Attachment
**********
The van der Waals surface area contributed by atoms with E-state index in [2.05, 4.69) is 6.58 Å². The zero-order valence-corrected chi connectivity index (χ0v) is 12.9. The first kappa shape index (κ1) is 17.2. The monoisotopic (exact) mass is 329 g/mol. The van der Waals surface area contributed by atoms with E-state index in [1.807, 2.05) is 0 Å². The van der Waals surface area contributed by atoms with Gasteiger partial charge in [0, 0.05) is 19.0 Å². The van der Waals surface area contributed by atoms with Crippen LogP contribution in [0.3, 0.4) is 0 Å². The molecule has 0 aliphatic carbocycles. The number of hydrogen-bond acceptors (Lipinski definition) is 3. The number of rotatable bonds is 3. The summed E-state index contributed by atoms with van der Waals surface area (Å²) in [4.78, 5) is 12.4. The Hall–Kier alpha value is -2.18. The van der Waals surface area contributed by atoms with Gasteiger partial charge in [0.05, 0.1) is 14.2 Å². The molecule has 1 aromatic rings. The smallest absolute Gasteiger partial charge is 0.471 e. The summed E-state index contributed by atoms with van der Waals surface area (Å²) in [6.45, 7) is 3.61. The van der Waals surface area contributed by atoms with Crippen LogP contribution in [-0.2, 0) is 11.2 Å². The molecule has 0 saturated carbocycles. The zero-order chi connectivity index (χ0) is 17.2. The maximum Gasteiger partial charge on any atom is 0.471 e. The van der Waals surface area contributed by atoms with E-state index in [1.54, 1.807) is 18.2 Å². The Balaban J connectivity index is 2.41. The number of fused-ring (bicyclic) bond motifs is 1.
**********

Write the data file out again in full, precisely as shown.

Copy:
The van der Waals surface area contributed by atoms with E-state index in [2.05, 4.69) is 6.58 Å². The zero-order valence-corrected chi connectivity index (χ0v) is 12.9. The first kappa shape index (κ1) is 17.2. The monoisotopic (exact) mass is 329 g/mol. The van der Waals surface area contributed by atoms with E-state index in [1.807, 2.05) is 0 Å². The van der Waals surface area contributed by atoms with Gasteiger partial charge in [0, 0.05) is 19.0 Å². The van der Waals surface area contributed by atoms with Crippen LogP contribution in [0.3, 0.4) is 0 Å². The molecule has 0 aliphatic carbocycles. The number of hydrogen-bond acceptors (Lipinski definition) is 3. The number of rotatable bonds is 3. The summed E-state index contributed by atoms with van der Waals surface area (Å²) in [4.78, 5) is 12.4. The Hall–Kier alpha value is -2.18. The van der Waals surface area contributed by atoms with Gasteiger partial charge in [0.05, 0.1) is 14.2 Å². The molecule has 1 aromatic rings. The smallest absolute Gasteiger partial charge is 0.471 e. The summed E-state index contributed by atoms with van der Waals surface area (Å²) in [6.45, 7) is 3.61. The van der Waals surface area contributed by atoms with Crippen LogP contribution in [-0.2, 0) is 11.2 Å². The molecule has 0 saturated carbocycles. The zero-order chi connectivity index (χ0) is 17.2. The maximum Gasteiger partial charge on any atom is 0.471 e. The van der Waals surface area contributed by atoms with E-state index in [1.54, 1.807) is 18.2 Å². The Balaban J connectivity index is 2.41. The number of fused-ring (bicyclic) bond motifs is 1.